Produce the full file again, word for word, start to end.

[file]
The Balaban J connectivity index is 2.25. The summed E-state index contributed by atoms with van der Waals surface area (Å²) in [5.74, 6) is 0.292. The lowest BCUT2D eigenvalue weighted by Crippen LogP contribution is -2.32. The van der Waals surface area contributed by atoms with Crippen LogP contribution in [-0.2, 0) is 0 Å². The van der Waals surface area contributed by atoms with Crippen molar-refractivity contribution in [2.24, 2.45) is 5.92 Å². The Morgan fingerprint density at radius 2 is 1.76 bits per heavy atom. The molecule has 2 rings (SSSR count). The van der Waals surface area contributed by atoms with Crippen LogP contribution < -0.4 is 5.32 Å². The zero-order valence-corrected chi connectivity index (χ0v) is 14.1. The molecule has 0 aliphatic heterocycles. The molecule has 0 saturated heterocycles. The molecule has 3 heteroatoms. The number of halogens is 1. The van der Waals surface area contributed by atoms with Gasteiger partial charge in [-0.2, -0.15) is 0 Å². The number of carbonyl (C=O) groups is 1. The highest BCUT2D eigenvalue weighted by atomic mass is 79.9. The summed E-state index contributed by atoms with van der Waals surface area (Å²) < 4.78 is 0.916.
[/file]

The Balaban J connectivity index is 2.25. The summed E-state index contributed by atoms with van der Waals surface area (Å²) in [5.74, 6) is 0.292. The lowest BCUT2D eigenvalue weighted by Crippen LogP contribution is -2.32. The van der Waals surface area contributed by atoms with Crippen LogP contribution in [-0.2, 0) is 0 Å². The van der Waals surface area contributed by atoms with Crippen molar-refractivity contribution in [2.24, 2.45) is 5.92 Å². The Morgan fingerprint density at radius 2 is 1.76 bits per heavy atom. The molecule has 2 rings (SSSR count). The van der Waals surface area contributed by atoms with Crippen LogP contribution < -0.4 is 5.32 Å². The zero-order valence-corrected chi connectivity index (χ0v) is 14.1. The molecule has 0 aliphatic heterocycles. The molecule has 0 saturated heterocycles. The molecule has 3 heteroatoms. The number of halogens is 1. The van der Waals surface area contributed by atoms with Gasteiger partial charge in [-0.2, -0.15) is 0 Å². The number of carbonyl (C=O) groups is 1. The highest BCUT2D eigenvalue weighted by atomic mass is 79.9. The summed E-state index contributed by atoms with van der Waals surface area (Å²) < 4.78 is 0.916.